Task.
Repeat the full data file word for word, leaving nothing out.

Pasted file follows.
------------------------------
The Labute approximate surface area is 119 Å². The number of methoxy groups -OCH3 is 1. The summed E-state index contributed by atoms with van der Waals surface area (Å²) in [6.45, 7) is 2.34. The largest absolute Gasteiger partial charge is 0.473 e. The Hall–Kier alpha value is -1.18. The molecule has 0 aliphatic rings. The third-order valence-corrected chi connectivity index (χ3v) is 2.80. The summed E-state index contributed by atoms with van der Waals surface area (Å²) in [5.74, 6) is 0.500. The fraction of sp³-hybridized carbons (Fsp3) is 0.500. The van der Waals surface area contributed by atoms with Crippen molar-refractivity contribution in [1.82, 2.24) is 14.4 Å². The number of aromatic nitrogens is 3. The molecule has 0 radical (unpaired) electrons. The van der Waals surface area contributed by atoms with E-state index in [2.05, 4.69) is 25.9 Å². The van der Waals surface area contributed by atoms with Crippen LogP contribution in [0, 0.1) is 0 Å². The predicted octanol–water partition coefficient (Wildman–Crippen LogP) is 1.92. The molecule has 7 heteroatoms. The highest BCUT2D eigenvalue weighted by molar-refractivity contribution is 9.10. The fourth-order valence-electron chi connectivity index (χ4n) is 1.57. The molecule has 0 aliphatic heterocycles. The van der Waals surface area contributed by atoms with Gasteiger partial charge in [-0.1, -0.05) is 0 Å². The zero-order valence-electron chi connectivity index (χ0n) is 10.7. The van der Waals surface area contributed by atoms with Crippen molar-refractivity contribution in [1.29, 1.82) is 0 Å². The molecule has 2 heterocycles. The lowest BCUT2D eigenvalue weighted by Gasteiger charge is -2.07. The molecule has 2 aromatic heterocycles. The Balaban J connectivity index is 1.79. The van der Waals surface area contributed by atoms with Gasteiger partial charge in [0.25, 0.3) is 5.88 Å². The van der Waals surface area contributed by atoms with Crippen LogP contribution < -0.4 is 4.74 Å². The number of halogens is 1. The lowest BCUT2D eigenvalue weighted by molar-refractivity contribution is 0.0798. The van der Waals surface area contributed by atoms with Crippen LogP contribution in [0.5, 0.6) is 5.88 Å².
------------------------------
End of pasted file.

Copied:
The Labute approximate surface area is 119 Å². The number of methoxy groups -OCH3 is 1. The summed E-state index contributed by atoms with van der Waals surface area (Å²) in [6.45, 7) is 2.34. The largest absolute Gasteiger partial charge is 0.473 e. The Hall–Kier alpha value is -1.18. The molecule has 0 aliphatic rings. The third-order valence-corrected chi connectivity index (χ3v) is 2.80. The summed E-state index contributed by atoms with van der Waals surface area (Å²) in [5.74, 6) is 0.500. The fraction of sp³-hybridized carbons (Fsp3) is 0.500. The van der Waals surface area contributed by atoms with Crippen molar-refractivity contribution in [1.82, 2.24) is 14.4 Å². The number of aromatic nitrogens is 3. The molecule has 0 radical (unpaired) electrons. The van der Waals surface area contributed by atoms with E-state index in [2.05, 4.69) is 25.9 Å². The van der Waals surface area contributed by atoms with Crippen LogP contribution in [0, 0.1) is 0 Å². The predicted octanol–water partition coefficient (Wildman–Crippen LogP) is 1.92. The molecule has 7 heteroatoms. The highest BCUT2D eigenvalue weighted by molar-refractivity contribution is 9.10. The fourth-order valence-electron chi connectivity index (χ4n) is 1.57. The molecule has 0 aliphatic heterocycles. The van der Waals surface area contributed by atoms with Gasteiger partial charge in [-0.1, -0.05) is 0 Å². The zero-order valence-electron chi connectivity index (χ0n) is 10.7. The van der Waals surface area contributed by atoms with Crippen molar-refractivity contribution in [1.29, 1.82) is 0 Å². The molecule has 2 heterocycles. The lowest BCUT2D eigenvalue weighted by Gasteiger charge is -2.07. The molecule has 2 aromatic heterocycles. The Balaban J connectivity index is 1.79. The van der Waals surface area contributed by atoms with Gasteiger partial charge in [0.25, 0.3) is 5.88 Å². The van der Waals surface area contributed by atoms with Crippen LogP contribution < -0.4 is 4.74 Å². The number of halogens is 1. The lowest BCUT2D eigenvalue weighted by molar-refractivity contribution is 0.0798. The van der Waals surface area contributed by atoms with Crippen LogP contribution in [0.5, 0.6) is 5.88 Å².